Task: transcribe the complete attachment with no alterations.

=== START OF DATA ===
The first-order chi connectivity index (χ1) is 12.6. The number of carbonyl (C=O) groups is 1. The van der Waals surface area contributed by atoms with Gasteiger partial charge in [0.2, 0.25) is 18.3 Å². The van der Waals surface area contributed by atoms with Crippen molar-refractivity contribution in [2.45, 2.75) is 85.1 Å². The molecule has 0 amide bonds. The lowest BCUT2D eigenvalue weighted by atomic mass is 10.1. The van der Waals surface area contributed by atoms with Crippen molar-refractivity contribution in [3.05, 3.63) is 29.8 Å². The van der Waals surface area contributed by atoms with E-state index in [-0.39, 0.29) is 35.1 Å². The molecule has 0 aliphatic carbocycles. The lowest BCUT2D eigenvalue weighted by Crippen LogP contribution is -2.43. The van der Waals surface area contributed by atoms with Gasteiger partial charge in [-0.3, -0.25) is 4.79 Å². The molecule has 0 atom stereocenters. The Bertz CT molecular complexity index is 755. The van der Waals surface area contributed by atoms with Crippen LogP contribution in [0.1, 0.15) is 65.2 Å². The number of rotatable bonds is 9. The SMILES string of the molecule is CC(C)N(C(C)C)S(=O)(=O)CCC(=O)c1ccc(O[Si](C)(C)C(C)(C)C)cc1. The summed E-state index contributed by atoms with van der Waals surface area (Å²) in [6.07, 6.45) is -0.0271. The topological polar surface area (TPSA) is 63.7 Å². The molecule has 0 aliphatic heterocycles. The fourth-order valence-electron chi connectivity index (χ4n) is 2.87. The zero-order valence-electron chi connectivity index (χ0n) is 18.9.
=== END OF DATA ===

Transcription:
The first-order chi connectivity index (χ1) is 12.6. The number of carbonyl (C=O) groups is 1. The van der Waals surface area contributed by atoms with Gasteiger partial charge in [0.2, 0.25) is 18.3 Å². The van der Waals surface area contributed by atoms with Crippen molar-refractivity contribution in [2.45, 2.75) is 85.1 Å². The molecule has 0 amide bonds. The lowest BCUT2D eigenvalue weighted by atomic mass is 10.1. The van der Waals surface area contributed by atoms with Crippen molar-refractivity contribution in [3.05, 3.63) is 29.8 Å². The van der Waals surface area contributed by atoms with E-state index in [-0.39, 0.29) is 35.1 Å². The molecule has 0 aliphatic carbocycles. The lowest BCUT2D eigenvalue weighted by Crippen LogP contribution is -2.43. The van der Waals surface area contributed by atoms with Gasteiger partial charge in [-0.3, -0.25) is 4.79 Å². The molecule has 0 atom stereocenters. The Bertz CT molecular complexity index is 755. The van der Waals surface area contributed by atoms with Crippen LogP contribution in [0.1, 0.15) is 65.2 Å². The number of rotatable bonds is 9. The SMILES string of the molecule is CC(C)N(C(C)C)S(=O)(=O)CCC(=O)c1ccc(O[Si](C)(C)C(C)(C)C)cc1. The summed E-state index contributed by atoms with van der Waals surface area (Å²) in [6.07, 6.45) is -0.0271. The topological polar surface area (TPSA) is 63.7 Å². The molecule has 0 aliphatic heterocycles. The fourth-order valence-electron chi connectivity index (χ4n) is 2.87. The zero-order valence-electron chi connectivity index (χ0n) is 18.9.